iNTj Rational Mastermind & Analyst Style of Thinking in InQ

This is a follow-up to my earlier post about the MBTI personality type – iNTj Rational Mastermind.

I want to move further and explore how MBTI contrasts with InQ, the Inquiry Mode Questionnaire, more popularly known as “Styles of Thinking”. The InQ was developed by Allen Harrison and Robert Bramson, who wrote a book on it: “The Art of Thinking“.

The fountainhead of the InQ is the premise that most people tend to think, most of the time, in only one way.  And it has been proven empirically:

  • 50% prefer a single Style of Thinking
  • 35% prefer two Styles of Thinking
  • 2% prefer three Styles
  • 13% show no preference

The Five Styles of Thinking

Synthesists are integrators. They delight in finding relationships in things which, to others, have no apparent connection. In a group discussion, they are likely to champion an opposite point of view, and are therefore valuable in avoiding “group think.” Synthesists tend to be highly creative people, very interested in change and highly speculative.

Idealists take a holistic view of things, are typically future-oriented and concerned about goals. They care about social values. They are the “big picture” people. Correspondingly, they tend to dislike detail.

Pragmatists’ motto is, “whatever works”. They are action-oriented. They like to get things done and their approach is often flexible and adaptive. Unlike idealists, their solutions do not have to be the most elegant.

Analysts see the world as logical, rational, and predictable. Their thought process is prescriptive – look for a method, a formula, or procedure to solve any problem. Analysts like to find the “one best way” to solve any problem.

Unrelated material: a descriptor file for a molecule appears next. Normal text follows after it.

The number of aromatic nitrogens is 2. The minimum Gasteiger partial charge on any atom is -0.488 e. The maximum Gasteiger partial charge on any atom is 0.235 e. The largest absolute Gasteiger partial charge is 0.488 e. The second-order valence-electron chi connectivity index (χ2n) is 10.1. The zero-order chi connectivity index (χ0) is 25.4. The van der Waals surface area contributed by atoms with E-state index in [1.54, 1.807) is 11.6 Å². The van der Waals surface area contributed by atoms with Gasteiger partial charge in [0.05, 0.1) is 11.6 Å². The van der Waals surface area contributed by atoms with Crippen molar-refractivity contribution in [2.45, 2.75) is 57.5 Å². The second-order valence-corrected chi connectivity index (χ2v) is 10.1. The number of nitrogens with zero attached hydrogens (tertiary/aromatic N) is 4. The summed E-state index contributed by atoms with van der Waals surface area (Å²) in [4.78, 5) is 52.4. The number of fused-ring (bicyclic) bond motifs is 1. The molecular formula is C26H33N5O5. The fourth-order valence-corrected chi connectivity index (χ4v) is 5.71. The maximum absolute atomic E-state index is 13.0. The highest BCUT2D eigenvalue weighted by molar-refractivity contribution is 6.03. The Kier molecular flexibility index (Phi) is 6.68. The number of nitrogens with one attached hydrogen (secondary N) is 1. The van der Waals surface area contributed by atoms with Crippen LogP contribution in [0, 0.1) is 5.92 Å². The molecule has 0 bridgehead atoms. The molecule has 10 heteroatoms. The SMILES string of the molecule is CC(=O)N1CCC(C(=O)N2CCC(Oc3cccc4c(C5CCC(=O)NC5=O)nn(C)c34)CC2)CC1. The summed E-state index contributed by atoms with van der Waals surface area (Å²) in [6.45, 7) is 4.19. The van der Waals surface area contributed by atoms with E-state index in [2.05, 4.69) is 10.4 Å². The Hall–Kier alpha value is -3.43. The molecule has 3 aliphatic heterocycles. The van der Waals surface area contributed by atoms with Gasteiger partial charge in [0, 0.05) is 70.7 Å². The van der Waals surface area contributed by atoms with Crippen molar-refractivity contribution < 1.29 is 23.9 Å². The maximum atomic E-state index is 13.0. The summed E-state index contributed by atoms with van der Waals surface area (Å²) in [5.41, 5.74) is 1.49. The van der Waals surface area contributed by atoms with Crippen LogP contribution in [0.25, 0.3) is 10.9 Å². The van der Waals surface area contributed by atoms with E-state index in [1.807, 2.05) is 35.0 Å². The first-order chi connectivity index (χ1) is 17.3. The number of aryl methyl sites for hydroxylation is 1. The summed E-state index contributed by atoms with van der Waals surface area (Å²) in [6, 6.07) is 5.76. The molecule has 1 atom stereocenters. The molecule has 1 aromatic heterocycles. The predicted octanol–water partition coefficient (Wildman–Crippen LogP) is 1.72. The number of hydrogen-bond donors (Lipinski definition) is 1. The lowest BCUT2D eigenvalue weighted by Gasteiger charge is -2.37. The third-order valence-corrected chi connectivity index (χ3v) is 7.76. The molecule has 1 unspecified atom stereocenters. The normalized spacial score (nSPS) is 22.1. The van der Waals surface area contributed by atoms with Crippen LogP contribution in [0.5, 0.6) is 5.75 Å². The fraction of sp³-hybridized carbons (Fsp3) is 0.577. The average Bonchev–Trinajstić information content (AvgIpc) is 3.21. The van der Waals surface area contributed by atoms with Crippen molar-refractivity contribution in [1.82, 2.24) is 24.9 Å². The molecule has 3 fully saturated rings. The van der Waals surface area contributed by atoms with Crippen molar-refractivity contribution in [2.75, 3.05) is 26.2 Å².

Realists take an empirical view. Their world consists of what can be felt, smelled, touched, seen, heard, and personally observed or experienced. Their motto is “Facts are facts”. They are interested in concrete results. The realist resembles the analyst. Both are factual and focused on concrete facts, but unlike the analyst, the realist will grow impatient with the deductive, drawn-out procedures and endless search for data of the analyst.

Rational Mastermind and Styles of Thinking

Given the above, which InQ Style of Thinking do you think is best represented by the MBTI iNTj Rational Mastermind?

As far as I know, no such correlation has been drawn before. The fact that there are 16 MBTI personality types, compared with 5 InQ Thinking Styles may compound the problem. (This is not an aberration, simply a logical result of the fact that “personality” has many additional dimensions apart from just “Style of Thinking”).

I venture to say that the Analyst Style of Thinking would most closely correspond with the introvert, intuitive, thinking types (ISTJ Inspector, INTP Architect, and INTJ Mastermind). This is most certainly true in my case – I am an iNTj, and have a very strong preference for the Analyst Style of Thinking.

I wonder what the others out there think – the Composers, Teachers, Champions, and so on?

Some More Good Stuff on iNTj

If you want to know more about the typical daily life of an iNTj – see this blog post. Let me warn you, it’s quite long, but the fact that it has more than 600 comments, should tell you how it resonates with a lot of iNTjs!

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  • cheree